The turbulent times of the Spanish Civil War produced many great works, including the poems of Miguel Hernández.
Miguel Hernández is possibly one of Spain’s best known poets of modern times, especially due to his activities and tragic death during the Spanish Civil War. He came from the city of Orihuela, in the province of Alicante, an old and beautiful city. However, his family was poor and he had little education until the priest of his local church took him under his wing and taught him to read and enjoy both the classic Spanish authors such as Miguel Cervantes, who wrote the most iconic Spanish novel of all time Don Quixote, and the more modern writers working in Spain at that time.
He wanted to establish a literary career so at the tender age of 21 headed for the capital Madrid to seek his fortune. Sadly, his money ran out quickly and he was forced to return home but he was not discouraged and tried several times over the next two years to get himself and his work noticed in Madrid. He was jubilant when his first book was published when he was 23 and his first play came out the next year.
Miguel Hernández and Friends
In 1934, during already turbulent times, he returned to Madrid and became friendly with now famous writers such as Pablo Neruda, Garcia Lorca and Luis Cernuda. Miguel Hernández helped Neruda in the publishing of a journal called Caballo Verde de Poesia (Poetry’s Green Knight) which became a popular and influential source for writers and readers. Around 1936, he became more interested in the Republican cause, no doubt due to the influence of his writer friends at that time, publishing El Rayo Que No Cesa (Unceasing Lightning). He had been in love with Josefina Manresa since they were children and they decided to get married in 1937. Sadly, the son they had, Manuel Román died just a year after his birth, an event that had a deep and lasting impact on Hernández and his work.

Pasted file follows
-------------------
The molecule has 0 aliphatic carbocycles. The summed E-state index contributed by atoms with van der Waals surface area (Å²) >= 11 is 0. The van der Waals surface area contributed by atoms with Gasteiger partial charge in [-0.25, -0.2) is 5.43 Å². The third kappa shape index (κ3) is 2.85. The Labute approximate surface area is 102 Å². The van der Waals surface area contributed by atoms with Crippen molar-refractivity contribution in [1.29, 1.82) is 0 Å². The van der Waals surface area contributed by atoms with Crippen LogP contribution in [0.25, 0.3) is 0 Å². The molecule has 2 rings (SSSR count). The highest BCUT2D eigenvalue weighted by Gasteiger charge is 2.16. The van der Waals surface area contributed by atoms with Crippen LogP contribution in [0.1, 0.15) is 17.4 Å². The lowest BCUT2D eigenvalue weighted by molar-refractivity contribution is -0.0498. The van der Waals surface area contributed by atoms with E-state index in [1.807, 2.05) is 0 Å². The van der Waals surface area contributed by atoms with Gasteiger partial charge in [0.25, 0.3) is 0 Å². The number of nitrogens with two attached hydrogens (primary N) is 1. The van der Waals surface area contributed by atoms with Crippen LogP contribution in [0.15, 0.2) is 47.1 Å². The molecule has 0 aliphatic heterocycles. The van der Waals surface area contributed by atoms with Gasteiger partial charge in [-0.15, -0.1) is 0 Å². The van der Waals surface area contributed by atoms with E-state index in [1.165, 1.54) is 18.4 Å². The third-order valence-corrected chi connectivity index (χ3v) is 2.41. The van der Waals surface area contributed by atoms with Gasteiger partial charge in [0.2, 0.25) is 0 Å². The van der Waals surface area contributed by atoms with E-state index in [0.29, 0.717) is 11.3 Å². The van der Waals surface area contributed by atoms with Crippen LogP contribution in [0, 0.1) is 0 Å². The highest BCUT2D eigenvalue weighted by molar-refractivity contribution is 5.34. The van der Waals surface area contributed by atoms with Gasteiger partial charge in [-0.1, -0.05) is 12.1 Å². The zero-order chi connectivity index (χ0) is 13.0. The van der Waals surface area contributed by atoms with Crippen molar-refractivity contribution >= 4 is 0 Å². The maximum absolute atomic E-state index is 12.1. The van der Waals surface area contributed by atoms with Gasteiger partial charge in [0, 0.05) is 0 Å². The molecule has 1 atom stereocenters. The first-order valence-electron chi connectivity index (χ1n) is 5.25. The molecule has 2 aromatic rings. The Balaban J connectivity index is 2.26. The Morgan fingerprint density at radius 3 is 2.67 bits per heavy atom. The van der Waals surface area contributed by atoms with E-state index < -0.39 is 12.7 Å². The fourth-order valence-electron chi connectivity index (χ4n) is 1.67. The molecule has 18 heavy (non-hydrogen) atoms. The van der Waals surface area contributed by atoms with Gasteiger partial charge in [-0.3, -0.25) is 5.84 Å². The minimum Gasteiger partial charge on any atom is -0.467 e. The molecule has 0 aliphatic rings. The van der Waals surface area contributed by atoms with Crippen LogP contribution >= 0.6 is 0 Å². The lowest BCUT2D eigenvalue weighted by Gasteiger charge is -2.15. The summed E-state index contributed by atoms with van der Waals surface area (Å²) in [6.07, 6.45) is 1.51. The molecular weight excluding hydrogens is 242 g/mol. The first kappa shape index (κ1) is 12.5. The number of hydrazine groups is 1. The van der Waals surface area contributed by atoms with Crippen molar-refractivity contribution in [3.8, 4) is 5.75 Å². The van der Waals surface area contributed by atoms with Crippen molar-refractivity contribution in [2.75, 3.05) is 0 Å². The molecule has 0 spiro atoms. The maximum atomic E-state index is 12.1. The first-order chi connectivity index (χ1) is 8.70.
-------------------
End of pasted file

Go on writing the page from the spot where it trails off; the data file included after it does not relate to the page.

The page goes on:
Spanish Civil War
By now, the Spanish Civil War, which started in 1936, was reaching its worst moments and Miguel Hernández joined the Republican army, those who were fighting against the forces of General Franco. The poetry that he wrote around this time focuses on the horror of war, with poems such as “Viento del Pueblo” (1937) and “El Hombre Acecha” (1938) being particular examples.
In 1939, the Republican resistance began to collapse and Hernández tried to escape to Portugal. However, he was captured by the Guardia Civil, an elite Para-military police force, and taken to Madrid where he was thrown into prison. Being imprisoned did not stop him from writing, though. He still had friends in high places and was thus able to return briefly to his home town of Orihuela before being arrested again. Tragically, the conditions in the prisons led to him contracting the lung disease tuberculosis and being moved from prison to prison over the next three years only made his health worse.
However, it was during this time of great hardship that he produced what poetry experts consider to be his best work such as “Todo Era Azul” (Everything is Blue) and “Eterna Sombra” (Eternal Shadow) from which comes this poignant verse:
Soy una abierta ventana que escucha,
por donde ver tenebrosa la vida.
Pero hay un rayo de sol en la lucha
que siempre deja la sombra vencida.
(I am an open window that listens
From where life can be seen as frightening
But there is a ray of sunlight in the battle
That always defeats the shadow)
Death of Miguel Hernández
He was still in prison, away from his family and friends, when he died on March 28, 1942 at just 31 years of age. Just before his death, he was able to write one more short poem, said to be written on the wall beside his bed in prison, “Farewell, brothers, comrades, friends: Give my goodbyes to the sun and the wheat fields.”
The Miguel Hernández website is dedicated to the poet, and his old home in Orihuela has been transformed into a museum where items he used can be seen and the small garden he sat in can also be visited.